Source: Diversity Council of Australia, Get Flexible:
Mainstreaming Flexible Work in Australian Business
10. Flexibility is based on trust.
The Top 10 success factors in implementing flexible work at the
Westpac Group
1. Treating each request individually
2. Involving the team
3. Finding the wins and sharing stories
4. Creativity and innovation
5. Establishing clear expectations and responsibilities
6. Trust
7. Openness and dialogue.
8. Relationships and connection
9. Responding to changing needs
10. Full use of technology
What is your experience?
What are the main barriers to flexibility?
What specifically occurs?
What are the common comments or
Skill versus Will
Implements flexibility effectively
Awareness of the need for flexibility
Innovates - review and improve
Engagement in the benefits
In looking at your experiences, where do the barriers lie?
Skill versus Will – what development and support is required?
Do your leaders and people require assistance with ‘how’ to mainstream flexibility or does it
require a shift in mindset or ‘will’?
Will ‘want to’
High level of awareness and
engagement and low level of skill
What to do: guide on ‘how to’
implement flexibility
High level of awareness and
engagement and skillfully
embedding flexibility
What to do: coach to stretch goals
and encourage innovation
Low level of awareness and
engagement and low level of skill
High level of skill and low level of
awareness and engagement
What to do: coach for a shift in
mindset and direct on process
What to do: coach for a shift in
mindset and focus on benefits
Skill ‘can do’
Adapted from Max Landsberg’s Skill Will Matrix
A coaching process - using GROW to coach leaders on the journey
1. Goal
What you
could say
2. Reality
3. Options
4. Wrap Up
Lets first look at some ideal
outcomes so we know what we
are working towards
In order to understand the gap
between where you are now and
where you want to be, lets have
a look at the current situation
Rather than jumping straight into
solution mode, lets have a look
at what options you might have
so we know we are taking the
best course of action
Lets look at where to from here,
what we need to do and how we’ll
make sure you have the support
you need
What is the ideal outcome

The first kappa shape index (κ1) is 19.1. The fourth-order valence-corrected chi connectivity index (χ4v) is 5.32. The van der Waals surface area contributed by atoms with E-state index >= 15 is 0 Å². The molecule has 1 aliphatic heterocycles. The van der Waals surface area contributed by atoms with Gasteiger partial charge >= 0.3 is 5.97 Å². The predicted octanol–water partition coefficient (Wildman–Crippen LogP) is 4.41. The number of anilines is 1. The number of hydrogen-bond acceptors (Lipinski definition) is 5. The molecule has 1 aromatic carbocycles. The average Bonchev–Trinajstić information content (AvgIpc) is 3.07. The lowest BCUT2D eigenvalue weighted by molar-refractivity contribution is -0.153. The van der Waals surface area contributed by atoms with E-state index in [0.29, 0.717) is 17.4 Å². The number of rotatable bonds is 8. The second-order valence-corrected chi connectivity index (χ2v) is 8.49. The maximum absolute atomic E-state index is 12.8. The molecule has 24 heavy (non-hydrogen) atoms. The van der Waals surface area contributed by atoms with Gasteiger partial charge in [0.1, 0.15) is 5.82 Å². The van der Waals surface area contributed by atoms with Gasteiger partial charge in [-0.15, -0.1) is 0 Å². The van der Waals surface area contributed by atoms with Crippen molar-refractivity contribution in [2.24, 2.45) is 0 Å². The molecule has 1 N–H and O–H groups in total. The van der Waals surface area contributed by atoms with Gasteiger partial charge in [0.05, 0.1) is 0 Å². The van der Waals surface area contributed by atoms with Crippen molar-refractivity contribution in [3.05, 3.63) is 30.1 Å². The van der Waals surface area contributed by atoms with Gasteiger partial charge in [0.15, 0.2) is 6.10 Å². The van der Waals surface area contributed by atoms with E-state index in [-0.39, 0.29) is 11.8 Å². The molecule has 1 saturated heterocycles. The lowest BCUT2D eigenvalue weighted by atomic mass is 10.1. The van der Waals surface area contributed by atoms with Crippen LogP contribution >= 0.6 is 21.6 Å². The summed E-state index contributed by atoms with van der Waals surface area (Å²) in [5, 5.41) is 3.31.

• The individual?
• You?
• The team?
• Stakeholders?
• The business?
• Customers?
If there were no obstacles,
what would the ideal
outcome be?
What is the real, underlying
What is the cause of that?
What other reasons could
there be for this issue?
What are the needs of the
person involved?
What would (person) say
about the situation?
If that issue was resolved,
would this problem be
Jumping to solution mode.
Putting up obstacles focusing on the challenge
Not knowing the ideal
outcomes of all parties
No link to strategy
Making assumptions about
Lack of understanding of the
needs of the individual or
team member
Not having sufficient
you could
Things to
look out for
A clearly defined goal in line
with business strategy
Challenge assumptions and a
true understanding of the
current situation
What options are there to
achieve this goal and solve
the problem?
What have you already tried?
What else could you do?
What could you do that has
not been tried before?
What are the possibilities?
Sufficient consideration to
options available
Not thinking outside the
square – sticking to old ways
Sufficient consideration to
options available and
selection of the best solution
Given the outcome to be
achieved, what is the best
option here?
What combination of options
might be appropriate?
What support or resources do
you need?
What are the risks? What
might we need to think of in
When will we follow up?
How will you review success?
Anything that might get in the
way of follow through
Any risks that might need to
be managed
Agreed actions and follow up
Where to next?
•Design the journey:
From and to
Step by step
•Be a part of the journey:
Measure the benefits
Adjust for success
Questions and wrap up
Thank you